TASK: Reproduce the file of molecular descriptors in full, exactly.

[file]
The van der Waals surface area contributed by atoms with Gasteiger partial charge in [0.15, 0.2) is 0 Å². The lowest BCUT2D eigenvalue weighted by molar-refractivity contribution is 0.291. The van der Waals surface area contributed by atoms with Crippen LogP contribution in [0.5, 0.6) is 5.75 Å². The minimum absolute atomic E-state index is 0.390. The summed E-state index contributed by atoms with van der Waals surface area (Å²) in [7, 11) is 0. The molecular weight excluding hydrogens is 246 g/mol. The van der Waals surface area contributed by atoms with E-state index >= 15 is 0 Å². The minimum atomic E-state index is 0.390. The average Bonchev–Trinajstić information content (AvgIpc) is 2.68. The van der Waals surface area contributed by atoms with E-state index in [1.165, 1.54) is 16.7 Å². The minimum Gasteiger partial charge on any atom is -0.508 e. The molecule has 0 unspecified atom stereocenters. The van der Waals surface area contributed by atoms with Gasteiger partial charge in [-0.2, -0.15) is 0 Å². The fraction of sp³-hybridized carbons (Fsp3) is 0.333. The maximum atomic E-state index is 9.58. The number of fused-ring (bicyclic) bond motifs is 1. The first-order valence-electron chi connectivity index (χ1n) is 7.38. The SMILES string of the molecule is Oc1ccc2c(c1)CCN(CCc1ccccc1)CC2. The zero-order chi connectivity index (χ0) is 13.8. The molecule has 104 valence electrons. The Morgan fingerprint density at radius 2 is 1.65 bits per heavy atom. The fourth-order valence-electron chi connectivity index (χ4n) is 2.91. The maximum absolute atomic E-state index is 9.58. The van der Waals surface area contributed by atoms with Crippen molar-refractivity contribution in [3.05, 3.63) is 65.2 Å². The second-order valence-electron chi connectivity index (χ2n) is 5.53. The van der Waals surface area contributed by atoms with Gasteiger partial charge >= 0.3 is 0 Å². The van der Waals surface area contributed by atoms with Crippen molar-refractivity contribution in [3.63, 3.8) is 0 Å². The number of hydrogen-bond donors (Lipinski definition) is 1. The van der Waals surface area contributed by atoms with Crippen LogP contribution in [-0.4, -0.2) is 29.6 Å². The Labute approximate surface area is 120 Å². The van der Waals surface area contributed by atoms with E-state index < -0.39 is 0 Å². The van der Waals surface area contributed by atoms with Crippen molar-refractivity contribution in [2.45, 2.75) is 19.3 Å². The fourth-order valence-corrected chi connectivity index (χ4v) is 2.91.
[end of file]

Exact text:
The van der Waals surface area contributed by atoms with Gasteiger partial charge in [0.15, 0.2) is 0 Å². The lowest BCUT2D eigenvalue weighted by molar-refractivity contribution is 0.291. The van der Waals surface area contributed by atoms with Crippen LogP contribution in [0.5, 0.6) is 5.75 Å². The minimum absolute atomic E-state index is 0.390. The summed E-state index contributed by atoms with van der Waals surface area (Å²) in [7, 11) is 0. The molecular weight excluding hydrogens is 246 g/mol. The van der Waals surface area contributed by atoms with E-state index >= 15 is 0 Å². The minimum atomic E-state index is 0.390. The average Bonchev–Trinajstić information content (AvgIpc) is 2.68. The van der Waals surface area contributed by atoms with E-state index in [1.165, 1.54) is 16.7 Å². The minimum Gasteiger partial charge on any atom is -0.508 e. The molecule has 0 unspecified atom stereocenters. The van der Waals surface area contributed by atoms with Gasteiger partial charge in [-0.2, -0.15) is 0 Å². The fraction of sp³-hybridized carbons (Fsp3) is 0.333. The maximum atomic E-state index is 9.58. The number of fused-ring (bicyclic) bond motifs is 1. The first-order valence-electron chi connectivity index (χ1n) is 7.38. The SMILES string of the molecule is Oc1ccc2c(c1)CCN(CCc1ccccc1)CC2. The zero-order chi connectivity index (χ0) is 13.8. The molecule has 104 valence electrons. The Morgan fingerprint density at radius 2 is 1.65 bits per heavy atom. The fourth-order valence-electron chi connectivity index (χ4n) is 2.91. The maximum absolute atomic E-state index is 9.58. The van der Waals surface area contributed by atoms with Crippen molar-refractivity contribution in [3.05, 3.63) is 65.2 Å². The second-order valence-electron chi connectivity index (χ2n) is 5.53. The van der Waals surface area contributed by atoms with Gasteiger partial charge >= 0.3 is 0 Å². The van der Waals surface area contributed by atoms with Crippen molar-refractivity contribution in [3.63, 3.8) is 0 Å². The number of hydrogen-bond donors (Lipinski definition) is 1. The van der Waals surface area contributed by atoms with Crippen LogP contribution in [-0.4, -0.2) is 29.6 Å². The Labute approximate surface area is 120 Å². The van der Waals surface area contributed by atoms with E-state index < -0.39 is 0 Å². The van der Waals surface area contributed by atoms with Crippen molar-refractivity contribution in [2.45, 2.75) is 19.3 Å². The fourth-order valence-corrected chi connectivity index (χ4v) is 2.91.